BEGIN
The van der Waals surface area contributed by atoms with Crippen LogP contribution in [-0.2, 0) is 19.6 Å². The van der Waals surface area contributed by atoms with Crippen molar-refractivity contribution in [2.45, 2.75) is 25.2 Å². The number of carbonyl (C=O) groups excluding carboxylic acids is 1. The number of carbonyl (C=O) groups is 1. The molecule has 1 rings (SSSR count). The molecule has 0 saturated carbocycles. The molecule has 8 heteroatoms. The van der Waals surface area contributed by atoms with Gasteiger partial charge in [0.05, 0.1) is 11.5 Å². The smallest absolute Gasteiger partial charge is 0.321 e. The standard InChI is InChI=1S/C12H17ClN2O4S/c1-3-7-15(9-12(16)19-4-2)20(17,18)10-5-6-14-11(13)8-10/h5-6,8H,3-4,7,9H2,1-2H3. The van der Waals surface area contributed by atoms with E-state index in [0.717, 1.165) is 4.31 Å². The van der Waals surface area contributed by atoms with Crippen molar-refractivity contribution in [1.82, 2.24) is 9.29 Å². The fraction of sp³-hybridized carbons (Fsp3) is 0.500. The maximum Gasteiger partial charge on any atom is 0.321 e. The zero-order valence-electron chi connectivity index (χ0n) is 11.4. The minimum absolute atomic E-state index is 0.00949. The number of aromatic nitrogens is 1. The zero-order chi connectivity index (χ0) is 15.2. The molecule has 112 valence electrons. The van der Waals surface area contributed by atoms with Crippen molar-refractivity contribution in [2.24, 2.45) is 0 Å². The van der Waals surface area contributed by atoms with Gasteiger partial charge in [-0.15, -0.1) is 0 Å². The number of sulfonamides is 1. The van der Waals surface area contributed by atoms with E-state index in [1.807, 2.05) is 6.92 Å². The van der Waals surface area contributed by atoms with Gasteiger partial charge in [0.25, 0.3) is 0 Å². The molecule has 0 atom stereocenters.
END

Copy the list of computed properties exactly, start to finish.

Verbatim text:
The van der Waals surface area contributed by atoms with Crippen LogP contribution in [-0.2, 0) is 19.6 Å². The van der Waals surface area contributed by atoms with Crippen molar-refractivity contribution in [2.45, 2.75) is 25.2 Å². The number of carbonyl (C=O) groups excluding carboxylic acids is 1. The number of carbonyl (C=O) groups is 1. The molecule has 1 rings (SSSR count). The molecule has 0 saturated carbocycles. The molecule has 8 heteroatoms. The van der Waals surface area contributed by atoms with Gasteiger partial charge in [0.05, 0.1) is 11.5 Å². The smallest absolute Gasteiger partial charge is 0.321 e. The standard InChI is InChI=1S/C12H17ClN2O4S/c1-3-7-15(9-12(16)19-4-2)20(17,18)10-5-6-14-11(13)8-10/h5-6,8H,3-4,7,9H2,1-2H3. The van der Waals surface area contributed by atoms with E-state index in [0.717, 1.165) is 4.31 Å². The van der Waals surface area contributed by atoms with Crippen molar-refractivity contribution in [1.82, 2.24) is 9.29 Å². The fraction of sp³-hybridized carbons (Fsp3) is 0.500. The maximum Gasteiger partial charge on any atom is 0.321 e. The zero-order valence-electron chi connectivity index (χ0n) is 11.4. The minimum absolute atomic E-state index is 0.00949. The number of aromatic nitrogens is 1. The zero-order chi connectivity index (χ0) is 15.2. The molecule has 112 valence electrons. The van der Waals surface area contributed by atoms with Crippen molar-refractivity contribution in [2.24, 2.45) is 0 Å². The van der Waals surface area contributed by atoms with Gasteiger partial charge in [-0.15, -0.1) is 0 Å². The number of sulfonamides is 1. The van der Waals surface area contributed by atoms with E-state index in [1.807, 2.05) is 6.92 Å². The van der Waals surface area contributed by atoms with Gasteiger partial charge in [0.25, 0.3) is 0 Å². The molecule has 0 atom stereocenters.